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Blanche Carreras has a Catalan father and an English mother. Born in England, Blanche only spent seven years there before her parents moved the family to Barcelona. However, after years of living here, her parent’s decision to move back to England and vacate their house in Vallvidrera coincided perfectly with Blanche’s graduation from Edinburgh Napier University. Her love of Catalunya and the need for a solid next step in life, along with her parents’ encouragement, convinced her to take over the house. She invited her boyfriend, Aniol, and four friends to live with her. The six of them maintain a happy household in the hills above the city, with everyone helping out to keep the house running smoothly.
“It was a bit risky having everyone move in together,” Blanche admitted. “We’ve been friends for so long and spent plenty of hours together, but it’s always different living together under the same roof.” Luckily, everything worked out and their friendships are still thriving. Blanche met two of her housemates, Juan and Berta, in primary school. Then the three of them met another housemate, Lluís, in secondary school. The final member of the crew is Irene, Juan’s girlfriend.
When Blanche’s family bought the house, it was abandoned, and they dedicated over a year to renovations. They demolished walls in the downstairs area to create a wide, open space, connecting the kitchen, dining room, living room and TV room. There are a plethora of instruments scattered about this area. A piano, a number of guitars of different styles and shapes, and a recorder. “We’re all pretty musical,” Blanche said. “Most of our friends who come over to hang out play an instrument of some sort.” Many of their nights end with a jam session. According to Blanche, her parents wanted the house to be a social space. “They love their parties,” she chuckled. That same vibe—that anyone can drop in for a good time—remains. “I would feel bad not having people over because the space is so nice,” said Aniol. “I want to share it with my friends.”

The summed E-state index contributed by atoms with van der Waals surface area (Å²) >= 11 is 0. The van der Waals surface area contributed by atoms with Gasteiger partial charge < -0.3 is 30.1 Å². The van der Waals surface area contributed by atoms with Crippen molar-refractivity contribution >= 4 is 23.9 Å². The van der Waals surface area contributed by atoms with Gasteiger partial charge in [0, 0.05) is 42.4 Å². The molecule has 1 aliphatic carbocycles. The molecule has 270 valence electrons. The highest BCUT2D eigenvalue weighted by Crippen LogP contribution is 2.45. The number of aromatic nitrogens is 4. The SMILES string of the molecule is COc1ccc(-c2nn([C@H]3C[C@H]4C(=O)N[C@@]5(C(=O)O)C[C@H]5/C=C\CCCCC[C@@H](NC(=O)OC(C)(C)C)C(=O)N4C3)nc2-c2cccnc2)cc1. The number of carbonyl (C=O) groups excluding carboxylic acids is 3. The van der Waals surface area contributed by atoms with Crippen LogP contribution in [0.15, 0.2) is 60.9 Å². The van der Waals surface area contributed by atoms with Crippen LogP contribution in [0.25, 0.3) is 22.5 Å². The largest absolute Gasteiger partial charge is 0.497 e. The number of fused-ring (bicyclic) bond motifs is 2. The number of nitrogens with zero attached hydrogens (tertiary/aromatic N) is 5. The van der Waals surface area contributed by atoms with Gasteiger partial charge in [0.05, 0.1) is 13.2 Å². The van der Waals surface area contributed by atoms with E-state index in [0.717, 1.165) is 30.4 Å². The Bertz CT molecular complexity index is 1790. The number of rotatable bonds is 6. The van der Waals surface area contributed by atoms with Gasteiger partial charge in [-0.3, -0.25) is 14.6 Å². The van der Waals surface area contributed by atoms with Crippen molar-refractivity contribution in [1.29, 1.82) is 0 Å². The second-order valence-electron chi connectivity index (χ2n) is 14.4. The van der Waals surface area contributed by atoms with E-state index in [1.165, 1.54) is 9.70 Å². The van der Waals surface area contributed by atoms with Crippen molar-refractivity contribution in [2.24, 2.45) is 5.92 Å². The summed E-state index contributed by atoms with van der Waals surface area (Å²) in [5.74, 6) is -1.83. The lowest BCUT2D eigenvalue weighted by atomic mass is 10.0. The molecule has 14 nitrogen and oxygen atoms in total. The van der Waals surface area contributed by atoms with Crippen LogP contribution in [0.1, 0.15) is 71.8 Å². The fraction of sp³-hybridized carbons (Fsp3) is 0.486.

The decor throughout the house has pretty much stayed the same since Blanche’s parents left. Aniol sees no reason to make a lot of changes. “I think they have good taste,” he said. “I’m happy with the design of the house.” Blanche agrees, but as she looked around their room, previously her parents’ room, she acknowledged that it’s not really her style. “If it was just us, we wouldn’t have the same decorations.” For example, the bulky, chestnut wardrobe in the corner and the sparkling chandelier in the middle of the ceiling would be ditched. But when she moved back into the house without her parents or sister, they all made a deal that whenever a family member comes to Barcelona they get their old room for the length of their visit, so she has left the room as it was.
It’s really not what’s on the inside that makes the house special, anyway. It’s the multiple terraces and balconies, the rooftop and the surrounding greenery, the shady spots outside, ideal for napping in a hammock, and the sunny spots where you can soak up some rays. All four rooms in the upstairs have direct access to a balcony or terrace. From Blanche and Aniol’s balcony—where they frequently have their breakfast—you can see out over the city and all the way to the sea. The views from the roof are even more spectacular, to Tibidabo, just 2.8 kilometres away, and the Torre de Collserola beside it.
The outdoor space extends further to include a terrace off the living room, where they host an annual calçotada and barbecues throughout the summer. Blooming trees border the terrace, and there are two hammocks strung under lush branches. They want to make a large, communal hammock to make the space even more welcoming, and Aniol wants to build a wood-fired oven to make pizzas outside. “We have lots of projects in the works,” he said. There’s always more space to be filled with something someone in the house has created. Not to mention all the tasks that need to be done to keep the house clean and functioning. “I didn’t realise how hard the house is to keep up when I lived here with my parents,” Blanche said. Some things go unattended or get left for a month or two to collect dust, but for the most part, the housemates are managing.
Off the main terrace, there is a fenced-in area that houses two chickens and a vegetable garden. Aniol explained that the house lets them “try out some stuff and learn how to be more self-sufficient”. Lettuce, chard, spinach, peppers, onions and tomatoes all grow in the vegetable garden, and each chicken lays one egg a day. The first night a chicken laid an egg there was a little party going on. “Everyone got super excited, taking pictures and showing the egg off,” Blanche laughed. “All I could think was, ‘We are such city people.’” It’s true that it takes time, patience and a bit of a green thumb to pursue an eco-friendly lifestyle. It’s an admirable aim, though, and all the housemates work daily at it. Whether they’re thinking of new ways to conserve water for their vegetable garden, or doing things in the community like promoting cycling or campaigning to get a night bus that runs through the neighbourhood so people don’t waste fuel driving into the city centre. This house and these friends are quite a unique, spirited, fun-loving bunch.